Credit: Veronica Melendez

Veronica Melendez is an illustrator and photographer who grew up in D.C. and Wheaton. She’s the co-founder of the collaborative zine La Horchata, which features artists of Central American heritage. You can follow her work @veromelen on Instagram and see her photos in “Surfacing,” a group show at the Mansion at Strathmore, on view through March 31. 

You’re focused on illustration now, but you studied photography. Do you still do that?

I did photojournalism for undergrad and fine art photo for grad school. I felt like after grad school I needed to take a little break, so I decided to do some illustration just for fun, but that became this whole other thing. I actually just got the darkroom residency at Capitol Hill Arts Workshop. I proposed this project about photographing my seven aunts. So I’m going to take portraits of them, and hear their migration stories, and do some found family photographs and make a photo book. I’m excited to do photography again.

Was that photography break the first time you did illustration, or have you always done it?

I’ve always doodled. It was never really serious, so it was a leap of faith to see if I could really do it. I think my technique has improved since I started. I used to do them by hand, then scan them in and make a digital copy, and color them in Photoshop. I finally got a Wacom tablet and used that for two years. I hate it now, and started using Procreate. I didn’t study illustration or graphic design or anything like that, so I’m trying to teach myself. 

Credit: Veronica Melendez

It’s interesting that you have this photography background, because your work is so representational. 

I feel like it does have a photography composition. I go into a store and take a photograph of what inspires me, then bring that photograph into the computer and use that as the base of the illustration. The ones of the people I’ve done are usually found photographs of family members. I use that as the base and take them out of the backgrounds. There’s always photography in some aspect within the process.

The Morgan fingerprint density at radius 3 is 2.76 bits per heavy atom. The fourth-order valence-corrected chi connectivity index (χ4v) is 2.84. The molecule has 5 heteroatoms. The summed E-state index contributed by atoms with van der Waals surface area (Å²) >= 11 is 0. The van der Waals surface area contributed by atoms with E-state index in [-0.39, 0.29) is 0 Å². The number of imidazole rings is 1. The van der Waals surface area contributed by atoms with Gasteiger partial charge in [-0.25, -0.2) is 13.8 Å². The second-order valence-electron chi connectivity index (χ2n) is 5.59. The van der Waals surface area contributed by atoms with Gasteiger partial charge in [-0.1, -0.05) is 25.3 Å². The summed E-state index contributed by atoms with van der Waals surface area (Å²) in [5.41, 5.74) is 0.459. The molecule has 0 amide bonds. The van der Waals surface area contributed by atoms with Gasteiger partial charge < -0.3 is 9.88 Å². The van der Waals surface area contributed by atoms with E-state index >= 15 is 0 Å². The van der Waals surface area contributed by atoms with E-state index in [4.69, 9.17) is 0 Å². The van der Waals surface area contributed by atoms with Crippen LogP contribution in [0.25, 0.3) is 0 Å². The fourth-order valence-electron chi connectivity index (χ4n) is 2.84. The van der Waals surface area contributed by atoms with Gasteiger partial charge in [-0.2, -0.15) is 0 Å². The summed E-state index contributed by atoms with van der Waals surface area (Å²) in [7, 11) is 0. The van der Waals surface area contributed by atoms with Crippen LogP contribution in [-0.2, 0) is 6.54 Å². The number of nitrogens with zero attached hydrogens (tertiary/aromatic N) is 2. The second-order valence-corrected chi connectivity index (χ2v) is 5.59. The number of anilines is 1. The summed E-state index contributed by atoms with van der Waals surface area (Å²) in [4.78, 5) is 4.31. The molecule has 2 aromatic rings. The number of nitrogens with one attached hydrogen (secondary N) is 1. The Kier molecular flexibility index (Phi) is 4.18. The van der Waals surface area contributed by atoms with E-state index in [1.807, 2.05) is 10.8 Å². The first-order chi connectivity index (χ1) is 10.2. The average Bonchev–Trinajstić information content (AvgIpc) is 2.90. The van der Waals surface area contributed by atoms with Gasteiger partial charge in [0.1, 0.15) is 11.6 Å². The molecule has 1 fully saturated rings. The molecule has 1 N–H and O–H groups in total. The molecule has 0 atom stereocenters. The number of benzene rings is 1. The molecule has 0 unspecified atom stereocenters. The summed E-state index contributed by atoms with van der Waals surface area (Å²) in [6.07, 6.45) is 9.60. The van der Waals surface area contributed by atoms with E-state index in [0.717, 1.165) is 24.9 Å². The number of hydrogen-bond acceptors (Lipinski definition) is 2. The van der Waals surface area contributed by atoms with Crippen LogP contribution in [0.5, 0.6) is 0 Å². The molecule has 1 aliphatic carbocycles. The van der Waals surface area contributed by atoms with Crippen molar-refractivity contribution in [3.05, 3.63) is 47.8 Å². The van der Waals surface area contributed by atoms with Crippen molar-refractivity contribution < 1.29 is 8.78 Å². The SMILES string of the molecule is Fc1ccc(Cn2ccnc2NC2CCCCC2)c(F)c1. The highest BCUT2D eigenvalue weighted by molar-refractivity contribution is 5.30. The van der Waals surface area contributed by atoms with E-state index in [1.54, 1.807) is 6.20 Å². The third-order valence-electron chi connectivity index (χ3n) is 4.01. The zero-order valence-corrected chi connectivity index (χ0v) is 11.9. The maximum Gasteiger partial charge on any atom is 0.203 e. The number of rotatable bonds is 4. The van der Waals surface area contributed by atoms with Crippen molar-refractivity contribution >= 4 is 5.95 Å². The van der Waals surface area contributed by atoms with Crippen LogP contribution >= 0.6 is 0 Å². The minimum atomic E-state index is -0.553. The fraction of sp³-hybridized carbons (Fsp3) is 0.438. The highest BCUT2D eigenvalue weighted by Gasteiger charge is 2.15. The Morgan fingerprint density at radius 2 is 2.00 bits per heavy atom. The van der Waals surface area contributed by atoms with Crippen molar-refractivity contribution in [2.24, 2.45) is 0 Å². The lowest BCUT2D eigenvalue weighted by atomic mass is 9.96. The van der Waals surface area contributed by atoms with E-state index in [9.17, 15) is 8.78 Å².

There’s a pop art quality to the food ones, but you also make the brand names totally illegible. What’s that about?

The project is called “Iconic,” because all the products are very iconic to my upbringing as a Central American Washingtonian. They’re so iconic that even without their brand names on it, you can identify what they are, because it’s more about the feeling the object gives you, the nostalgia that it invokes. But also I felt that taking away the branding let me make it my own. I took away the names and writings and put my own doodles where the text was, and that way I kind of took control of it. 

A lot of your work has a social activism current running through it. How do you use your art to further activism?

Credit: Veronica Melendez

The zine [La Horchata] very much has that running right through it. For me, it’s making sure people know this Latinx community is here in D.C. As much as it’s getting gentrified and pushed away, I get a lot of motivation to make space for us within the art world. It’s a shame that in D.C. there’s a huge Latinx community, but you don’t see that much representation in the fine arts world. 

You made a bunch of posters against ICE. Can you tell me more about those?

It’s out of necessity, and a responsibility. It’s kind of to show solidarity, like there’s other people out there that feel the same way. So if you’re out there and feel alone and you see people are putting up posters to support my people, it’s a little comforting to see that. Especially here in the nation’s capital, where decisions are being made and Homeland Security was given birth, it’s to make sure people know that this is not OK. And maybe if you don’t know what ICE is and you see a poster, you look it up and find out what’s going on. 

There’s such a huge Central American community here, and we’re so affected by what’s going on at the border and in our communities. It’s also just me feeling helpless too, because I can’t quit my job and help people at these detention centers or refugee camps that are outside of the States. I can’t go there and be there, and sometimes that feeling is so overwhelming that I have to just go outside and wheatpaste posters around the city, because it helps me deal with all that.